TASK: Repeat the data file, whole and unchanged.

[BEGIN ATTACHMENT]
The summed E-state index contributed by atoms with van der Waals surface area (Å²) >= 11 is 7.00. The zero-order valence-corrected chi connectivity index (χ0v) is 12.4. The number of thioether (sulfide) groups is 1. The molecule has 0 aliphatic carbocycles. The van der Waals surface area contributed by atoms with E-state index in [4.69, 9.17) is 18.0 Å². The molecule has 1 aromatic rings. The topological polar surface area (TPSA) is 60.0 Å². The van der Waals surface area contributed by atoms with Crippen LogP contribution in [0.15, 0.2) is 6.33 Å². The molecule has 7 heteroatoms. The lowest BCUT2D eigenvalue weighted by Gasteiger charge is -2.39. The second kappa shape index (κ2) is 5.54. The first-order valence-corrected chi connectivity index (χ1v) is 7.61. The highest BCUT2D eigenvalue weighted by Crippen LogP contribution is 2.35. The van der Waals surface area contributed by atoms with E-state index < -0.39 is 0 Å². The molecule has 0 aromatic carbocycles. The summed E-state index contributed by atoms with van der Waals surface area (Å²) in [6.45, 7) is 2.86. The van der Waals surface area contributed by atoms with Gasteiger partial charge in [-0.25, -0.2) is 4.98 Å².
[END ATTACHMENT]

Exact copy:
The summed E-state index contributed by atoms with van der Waals surface area (Å²) >= 11 is 7.00. The zero-order valence-corrected chi connectivity index (χ0v) is 12.4. The number of thioether (sulfide) groups is 1. The molecule has 0 aliphatic carbocycles. The van der Waals surface area contributed by atoms with E-state index in [4.69, 9.17) is 18.0 Å². The molecule has 1 aromatic rings. The topological polar surface area (TPSA) is 60.0 Å². The van der Waals surface area contributed by atoms with Crippen LogP contribution in [0.15, 0.2) is 6.33 Å². The molecule has 7 heteroatoms. The lowest BCUT2D eigenvalue weighted by Gasteiger charge is -2.39. The second kappa shape index (κ2) is 5.54. The first-order valence-corrected chi connectivity index (χ1v) is 7.61. The highest BCUT2D eigenvalue weighted by Crippen LogP contribution is 2.35. The van der Waals surface area contributed by atoms with E-state index < -0.39 is 0 Å². The molecule has 0 aromatic carbocycles. The summed E-state index contributed by atoms with van der Waals surface area (Å²) in [6.45, 7) is 2.86. The van der Waals surface area contributed by atoms with Gasteiger partial charge in [-0.25, -0.2) is 4.98 Å².